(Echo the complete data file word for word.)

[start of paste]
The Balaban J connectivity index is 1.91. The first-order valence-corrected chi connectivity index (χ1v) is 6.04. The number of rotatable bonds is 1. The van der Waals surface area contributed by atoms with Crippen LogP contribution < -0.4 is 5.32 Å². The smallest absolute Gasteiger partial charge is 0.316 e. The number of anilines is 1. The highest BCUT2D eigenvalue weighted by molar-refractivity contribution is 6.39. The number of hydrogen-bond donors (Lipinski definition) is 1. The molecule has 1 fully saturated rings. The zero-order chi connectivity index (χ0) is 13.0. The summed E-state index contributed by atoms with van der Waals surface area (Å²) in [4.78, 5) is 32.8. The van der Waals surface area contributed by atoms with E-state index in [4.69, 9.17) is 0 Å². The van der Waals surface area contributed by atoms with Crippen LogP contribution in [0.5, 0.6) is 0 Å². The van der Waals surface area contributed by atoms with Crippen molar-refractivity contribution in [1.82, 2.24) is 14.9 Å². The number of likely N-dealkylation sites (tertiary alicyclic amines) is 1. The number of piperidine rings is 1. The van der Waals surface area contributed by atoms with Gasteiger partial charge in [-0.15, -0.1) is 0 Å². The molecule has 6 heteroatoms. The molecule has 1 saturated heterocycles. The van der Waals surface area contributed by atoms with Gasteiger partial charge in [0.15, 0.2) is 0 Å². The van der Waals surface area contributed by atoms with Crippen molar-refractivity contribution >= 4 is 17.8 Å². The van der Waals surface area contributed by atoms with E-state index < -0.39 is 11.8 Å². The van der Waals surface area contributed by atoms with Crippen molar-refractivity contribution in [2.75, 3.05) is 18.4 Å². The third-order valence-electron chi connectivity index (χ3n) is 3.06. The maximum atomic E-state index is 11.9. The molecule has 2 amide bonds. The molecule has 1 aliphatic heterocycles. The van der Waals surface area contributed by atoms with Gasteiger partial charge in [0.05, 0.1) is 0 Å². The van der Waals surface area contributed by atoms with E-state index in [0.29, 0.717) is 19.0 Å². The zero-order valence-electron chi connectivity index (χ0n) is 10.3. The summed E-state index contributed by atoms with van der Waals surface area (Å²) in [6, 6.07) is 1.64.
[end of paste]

The Balaban J connectivity index is 1.91. The first-order valence-corrected chi connectivity index (χ1v) is 6.04. The number of rotatable bonds is 1. The van der Waals surface area contributed by atoms with Crippen LogP contribution < -0.4 is 5.32 Å². The smallest absolute Gasteiger partial charge is 0.316 e. The number of anilines is 1. The highest BCUT2D eigenvalue weighted by molar-refractivity contribution is 6.39. The number of hydrogen-bond donors (Lipinski definition) is 1. The molecule has 1 fully saturated rings. The zero-order chi connectivity index (χ0) is 13.0. The summed E-state index contributed by atoms with van der Waals surface area (Å²) in [4.78, 5) is 32.8. The van der Waals surface area contributed by atoms with E-state index in [4.69, 9.17) is 0 Å². The van der Waals surface area contributed by atoms with Crippen LogP contribution in [0.5, 0.6) is 0 Å². The van der Waals surface area contributed by atoms with Crippen molar-refractivity contribution in [1.82, 2.24) is 14.9 Å². The number of likely N-dealkylation sites (tertiary alicyclic amines) is 1. The number of piperidine rings is 1. The van der Waals surface area contributed by atoms with Gasteiger partial charge in [-0.15, -0.1) is 0 Å². The molecule has 6 heteroatoms. The molecule has 1 saturated heterocycles. The van der Waals surface area contributed by atoms with Gasteiger partial charge in [0.15, 0.2) is 0 Å². The van der Waals surface area contributed by atoms with Crippen molar-refractivity contribution >= 4 is 17.8 Å². The van der Waals surface area contributed by atoms with E-state index < -0.39 is 11.8 Å². The van der Waals surface area contributed by atoms with Crippen molar-refractivity contribution in [2.75, 3.05) is 18.4 Å². The third-order valence-electron chi connectivity index (χ3n) is 3.06. The maximum atomic E-state index is 11.9. The molecule has 2 amide bonds. The molecule has 1 aliphatic heterocycles. The van der Waals surface area contributed by atoms with Gasteiger partial charge in [0.05, 0.1) is 0 Å². The van der Waals surface area contributed by atoms with E-state index in [0.29, 0.717) is 19.0 Å². The zero-order valence-electron chi connectivity index (χ0n) is 10.3. The summed E-state index contributed by atoms with van der Waals surface area (Å²) in [6, 6.07) is 1.64.